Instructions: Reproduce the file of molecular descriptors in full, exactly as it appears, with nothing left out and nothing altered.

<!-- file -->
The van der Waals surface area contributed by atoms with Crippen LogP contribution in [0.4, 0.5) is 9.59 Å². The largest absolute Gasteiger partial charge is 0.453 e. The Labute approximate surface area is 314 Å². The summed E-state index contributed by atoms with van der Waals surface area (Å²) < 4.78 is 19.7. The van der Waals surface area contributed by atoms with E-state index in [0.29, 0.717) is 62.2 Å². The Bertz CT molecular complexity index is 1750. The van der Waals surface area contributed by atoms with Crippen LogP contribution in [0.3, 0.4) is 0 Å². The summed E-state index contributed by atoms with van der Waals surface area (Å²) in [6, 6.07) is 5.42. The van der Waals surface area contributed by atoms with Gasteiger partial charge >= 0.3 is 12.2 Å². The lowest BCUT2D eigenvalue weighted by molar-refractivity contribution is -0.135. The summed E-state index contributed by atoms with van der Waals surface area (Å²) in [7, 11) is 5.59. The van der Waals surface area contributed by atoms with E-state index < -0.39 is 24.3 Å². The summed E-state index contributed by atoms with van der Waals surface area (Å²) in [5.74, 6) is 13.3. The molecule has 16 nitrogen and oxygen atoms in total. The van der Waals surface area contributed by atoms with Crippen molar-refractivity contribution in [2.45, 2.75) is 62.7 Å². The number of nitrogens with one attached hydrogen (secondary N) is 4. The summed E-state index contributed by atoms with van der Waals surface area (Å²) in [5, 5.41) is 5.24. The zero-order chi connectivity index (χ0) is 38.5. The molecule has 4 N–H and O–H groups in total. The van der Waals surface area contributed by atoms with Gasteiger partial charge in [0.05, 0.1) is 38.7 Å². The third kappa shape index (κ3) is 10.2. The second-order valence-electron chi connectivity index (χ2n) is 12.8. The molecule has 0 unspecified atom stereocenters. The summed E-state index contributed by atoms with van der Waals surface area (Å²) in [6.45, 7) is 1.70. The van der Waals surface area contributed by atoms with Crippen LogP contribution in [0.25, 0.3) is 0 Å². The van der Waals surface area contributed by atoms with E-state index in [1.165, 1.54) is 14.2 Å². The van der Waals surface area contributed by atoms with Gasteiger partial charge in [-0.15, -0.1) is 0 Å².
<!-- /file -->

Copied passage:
The van der Waals surface area contributed by atoms with Crippen LogP contribution in [0.4, 0.5) is 9.59 Å². The largest absolute Gasteiger partial charge is 0.453 e. The Labute approximate surface area is 314 Å². The summed E-state index contributed by atoms with van der Waals surface area (Å²) < 4.78 is 19.7. The van der Waals surface area contributed by atoms with E-state index in [0.29, 0.717) is 62.2 Å². The Bertz CT molecular complexity index is 1750. The van der Waals surface area contributed by atoms with Crippen LogP contribution in [0.3, 0.4) is 0 Å². The summed E-state index contributed by atoms with van der Waals surface area (Å²) in [6, 6.07) is 5.42. The van der Waals surface area contributed by atoms with Gasteiger partial charge >= 0.3 is 12.2 Å². The lowest BCUT2D eigenvalue weighted by molar-refractivity contribution is -0.135. The summed E-state index contributed by atoms with van der Waals surface area (Å²) in [7, 11) is 5.59. The van der Waals surface area contributed by atoms with E-state index < -0.39 is 24.3 Å². The summed E-state index contributed by atoms with van der Waals surface area (Å²) in [5.74, 6) is 13.3. The molecule has 16 nitrogen and oxygen atoms in total. The van der Waals surface area contributed by atoms with Crippen molar-refractivity contribution in [2.45, 2.75) is 62.7 Å². The number of nitrogens with one attached hydrogen (secondary N) is 4. The summed E-state index contributed by atoms with van der Waals surface area (Å²) in [5, 5.41) is 5.24. The zero-order chi connectivity index (χ0) is 38.5. The molecule has 4 N–H and O–H groups in total. The van der Waals surface area contributed by atoms with Gasteiger partial charge in [0.05, 0.1) is 38.7 Å². The third kappa shape index (κ3) is 10.2. The second-order valence-electron chi connectivity index (χ2n) is 12.8. The molecule has 0 unspecified atom stereocenters. The summed E-state index contributed by atoms with van der Waals surface area (Å²) in [6.45, 7) is 1.70. The van der Waals surface area contributed by atoms with Crippen LogP contribution in [0.25, 0.3) is 0 Å². The van der Waals surface area contributed by atoms with E-state index in [1.165, 1.54) is 14.2 Å². The van der Waals surface area contributed by atoms with Gasteiger partial charge in [-0.15, -0.1) is 0 Å².